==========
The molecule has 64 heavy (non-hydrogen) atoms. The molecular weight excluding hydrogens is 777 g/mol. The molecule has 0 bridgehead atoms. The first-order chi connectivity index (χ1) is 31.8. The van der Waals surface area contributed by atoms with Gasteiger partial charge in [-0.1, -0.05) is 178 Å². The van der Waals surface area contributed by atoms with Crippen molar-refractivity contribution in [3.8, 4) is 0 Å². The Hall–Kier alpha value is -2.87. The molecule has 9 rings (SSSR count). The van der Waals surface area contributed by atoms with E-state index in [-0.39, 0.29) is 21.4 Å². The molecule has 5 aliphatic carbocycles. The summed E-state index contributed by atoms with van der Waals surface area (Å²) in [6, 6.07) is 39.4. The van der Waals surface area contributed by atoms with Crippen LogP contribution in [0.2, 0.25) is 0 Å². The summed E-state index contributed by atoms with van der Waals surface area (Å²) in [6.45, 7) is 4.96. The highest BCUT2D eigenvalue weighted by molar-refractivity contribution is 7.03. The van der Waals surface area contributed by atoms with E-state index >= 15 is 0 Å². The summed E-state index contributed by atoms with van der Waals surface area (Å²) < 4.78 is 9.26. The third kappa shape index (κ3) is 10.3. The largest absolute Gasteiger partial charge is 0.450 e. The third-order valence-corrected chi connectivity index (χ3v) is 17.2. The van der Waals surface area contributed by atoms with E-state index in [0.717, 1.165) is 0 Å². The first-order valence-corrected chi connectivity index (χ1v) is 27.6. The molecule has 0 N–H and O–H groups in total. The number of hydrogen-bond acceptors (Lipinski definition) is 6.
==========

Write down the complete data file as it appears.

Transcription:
The molecule has 64 heavy (non-hydrogen) atoms. The molecular weight excluding hydrogens is 777 g/mol. The molecule has 0 bridgehead atoms. The first-order chi connectivity index (χ1) is 31.8. The van der Waals surface area contributed by atoms with Gasteiger partial charge in [-0.1, -0.05) is 178 Å². The van der Waals surface area contributed by atoms with Crippen molar-refractivity contribution in [3.8, 4) is 0 Å². The Hall–Kier alpha value is -2.87. The molecule has 9 rings (SSSR count). The van der Waals surface area contributed by atoms with E-state index in [-0.39, 0.29) is 21.4 Å². The molecule has 5 aliphatic carbocycles. The summed E-state index contributed by atoms with van der Waals surface area (Å²) in [6, 6.07) is 39.4. The van der Waals surface area contributed by atoms with Crippen LogP contribution in [0.2, 0.25) is 0 Å². The summed E-state index contributed by atoms with van der Waals surface area (Å²) in [6.45, 7) is 4.96. The highest BCUT2D eigenvalue weighted by molar-refractivity contribution is 7.03. The van der Waals surface area contributed by atoms with E-state index >= 15 is 0 Å². The summed E-state index contributed by atoms with van der Waals surface area (Å²) < 4.78 is 9.26. The third kappa shape index (κ3) is 10.3. The largest absolute Gasteiger partial charge is 0.450 e. The third-order valence-corrected chi connectivity index (χ3v) is 17.2. The van der Waals surface area contributed by atoms with E-state index in [0.717, 1.165) is 0 Å². The first-order valence-corrected chi connectivity index (χ1v) is 27.6. The molecule has 0 N–H and O–H groups in total. The number of hydrogen-bond acceptors (Lipinski definition) is 6.